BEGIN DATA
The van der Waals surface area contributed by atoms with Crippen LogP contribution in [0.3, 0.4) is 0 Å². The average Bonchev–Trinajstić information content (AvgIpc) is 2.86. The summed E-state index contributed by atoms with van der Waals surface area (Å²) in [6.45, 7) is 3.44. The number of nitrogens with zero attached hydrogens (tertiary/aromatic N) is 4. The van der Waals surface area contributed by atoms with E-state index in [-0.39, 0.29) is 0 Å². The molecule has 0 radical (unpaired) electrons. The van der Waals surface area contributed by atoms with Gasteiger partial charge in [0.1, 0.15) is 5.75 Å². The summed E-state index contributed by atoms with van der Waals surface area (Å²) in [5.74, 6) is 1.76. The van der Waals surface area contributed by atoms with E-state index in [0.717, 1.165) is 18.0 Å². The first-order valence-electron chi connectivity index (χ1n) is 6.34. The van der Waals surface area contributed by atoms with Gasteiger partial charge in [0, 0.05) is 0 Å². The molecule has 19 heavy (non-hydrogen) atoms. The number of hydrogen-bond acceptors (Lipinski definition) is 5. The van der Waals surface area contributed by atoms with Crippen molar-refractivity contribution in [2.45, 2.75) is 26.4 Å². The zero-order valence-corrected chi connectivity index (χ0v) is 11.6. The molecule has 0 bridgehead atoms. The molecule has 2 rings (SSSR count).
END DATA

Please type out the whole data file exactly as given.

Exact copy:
The van der Waals surface area contributed by atoms with Crippen LogP contribution in [0.3, 0.4) is 0 Å². The average Bonchev–Trinajstić information content (AvgIpc) is 2.86. The summed E-state index contributed by atoms with van der Waals surface area (Å²) in [6.45, 7) is 3.44. The number of nitrogens with zero attached hydrogens (tertiary/aromatic N) is 4. The van der Waals surface area contributed by atoms with E-state index in [-0.39, 0.29) is 0 Å². The molecule has 0 radical (unpaired) electrons. The van der Waals surface area contributed by atoms with Gasteiger partial charge in [0.1, 0.15) is 5.75 Å². The summed E-state index contributed by atoms with van der Waals surface area (Å²) in [5.74, 6) is 1.76. The van der Waals surface area contributed by atoms with E-state index in [0.717, 1.165) is 18.0 Å². The first-order valence-electron chi connectivity index (χ1n) is 6.34. The van der Waals surface area contributed by atoms with Gasteiger partial charge in [0, 0.05) is 0 Å². The molecule has 19 heavy (non-hydrogen) atoms. The number of hydrogen-bond acceptors (Lipinski definition) is 5. The van der Waals surface area contributed by atoms with Crippen molar-refractivity contribution in [2.45, 2.75) is 26.4 Å². The zero-order valence-corrected chi connectivity index (χ0v) is 11.6. The molecule has 0 bridgehead atoms. The molecule has 2 rings (SSSR count).